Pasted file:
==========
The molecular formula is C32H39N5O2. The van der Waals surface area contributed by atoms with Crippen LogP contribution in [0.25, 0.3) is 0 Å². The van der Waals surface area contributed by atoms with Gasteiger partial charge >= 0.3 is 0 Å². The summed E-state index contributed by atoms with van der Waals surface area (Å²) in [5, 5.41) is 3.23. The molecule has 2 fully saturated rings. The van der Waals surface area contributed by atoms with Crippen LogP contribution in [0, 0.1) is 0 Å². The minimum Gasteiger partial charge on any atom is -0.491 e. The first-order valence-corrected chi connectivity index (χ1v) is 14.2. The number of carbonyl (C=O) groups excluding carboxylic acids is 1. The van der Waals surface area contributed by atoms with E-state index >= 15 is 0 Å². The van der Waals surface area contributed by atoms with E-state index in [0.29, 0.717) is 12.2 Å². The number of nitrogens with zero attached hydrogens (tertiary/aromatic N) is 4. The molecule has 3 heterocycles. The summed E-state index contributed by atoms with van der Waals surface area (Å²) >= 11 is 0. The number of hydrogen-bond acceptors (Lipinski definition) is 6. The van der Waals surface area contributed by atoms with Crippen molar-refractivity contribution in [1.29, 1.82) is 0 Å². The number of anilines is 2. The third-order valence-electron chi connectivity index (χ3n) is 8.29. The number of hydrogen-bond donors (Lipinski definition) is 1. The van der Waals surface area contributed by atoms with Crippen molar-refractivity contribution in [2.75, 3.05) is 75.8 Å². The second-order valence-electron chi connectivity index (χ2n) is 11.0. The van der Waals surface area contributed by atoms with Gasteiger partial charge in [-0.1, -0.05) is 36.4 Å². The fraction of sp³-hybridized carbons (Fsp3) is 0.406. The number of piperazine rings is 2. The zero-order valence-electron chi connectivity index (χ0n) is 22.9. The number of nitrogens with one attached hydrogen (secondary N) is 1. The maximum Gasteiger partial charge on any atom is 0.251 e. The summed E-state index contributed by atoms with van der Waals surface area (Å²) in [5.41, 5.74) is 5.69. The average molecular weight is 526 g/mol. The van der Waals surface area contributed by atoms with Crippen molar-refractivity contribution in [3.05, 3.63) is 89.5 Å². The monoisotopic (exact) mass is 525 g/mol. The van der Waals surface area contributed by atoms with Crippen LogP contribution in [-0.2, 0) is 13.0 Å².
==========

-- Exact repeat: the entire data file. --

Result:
The molecular formula is C32H39N5O2. The van der Waals surface area contributed by atoms with Crippen LogP contribution in [0.25, 0.3) is 0 Å². The van der Waals surface area contributed by atoms with Gasteiger partial charge >= 0.3 is 0 Å². The summed E-state index contributed by atoms with van der Waals surface area (Å²) in [5, 5.41) is 3.23. The molecule has 2 fully saturated rings. The van der Waals surface area contributed by atoms with Crippen LogP contribution in [0, 0.1) is 0 Å². The minimum Gasteiger partial charge on any atom is -0.491 e. The first-order valence-corrected chi connectivity index (χ1v) is 14.2. The number of carbonyl (C=O) groups excluding carboxylic acids is 1. The van der Waals surface area contributed by atoms with E-state index >= 15 is 0 Å². The van der Waals surface area contributed by atoms with E-state index in [0.29, 0.717) is 12.2 Å². The number of nitrogens with zero attached hydrogens (tertiary/aromatic N) is 4. The molecule has 3 heterocycles. The summed E-state index contributed by atoms with van der Waals surface area (Å²) >= 11 is 0. The number of hydrogen-bond acceptors (Lipinski definition) is 6. The van der Waals surface area contributed by atoms with Crippen molar-refractivity contribution in [1.29, 1.82) is 0 Å². The number of anilines is 2. The third-order valence-electron chi connectivity index (χ3n) is 8.29. The number of hydrogen-bond donors (Lipinski definition) is 1. The van der Waals surface area contributed by atoms with Crippen molar-refractivity contribution in [2.75, 3.05) is 75.8 Å². The second-order valence-electron chi connectivity index (χ2n) is 11.0. The van der Waals surface area contributed by atoms with Gasteiger partial charge in [-0.1, -0.05) is 36.4 Å². The fraction of sp³-hybridized carbons (Fsp3) is 0.406. The number of piperazine rings is 2. The zero-order valence-electron chi connectivity index (χ0n) is 22.9. The number of nitrogens with one attached hydrogen (secondary N) is 1. The maximum Gasteiger partial charge on any atom is 0.251 e. The summed E-state index contributed by atoms with van der Waals surface area (Å²) in [5.41, 5.74) is 5.69. The average molecular weight is 526 g/mol. The van der Waals surface area contributed by atoms with Crippen molar-refractivity contribution in [3.05, 3.63) is 89.5 Å². The monoisotopic (exact) mass is 525 g/mol. The van der Waals surface area contributed by atoms with Crippen LogP contribution in [-0.2, 0) is 13.0 Å².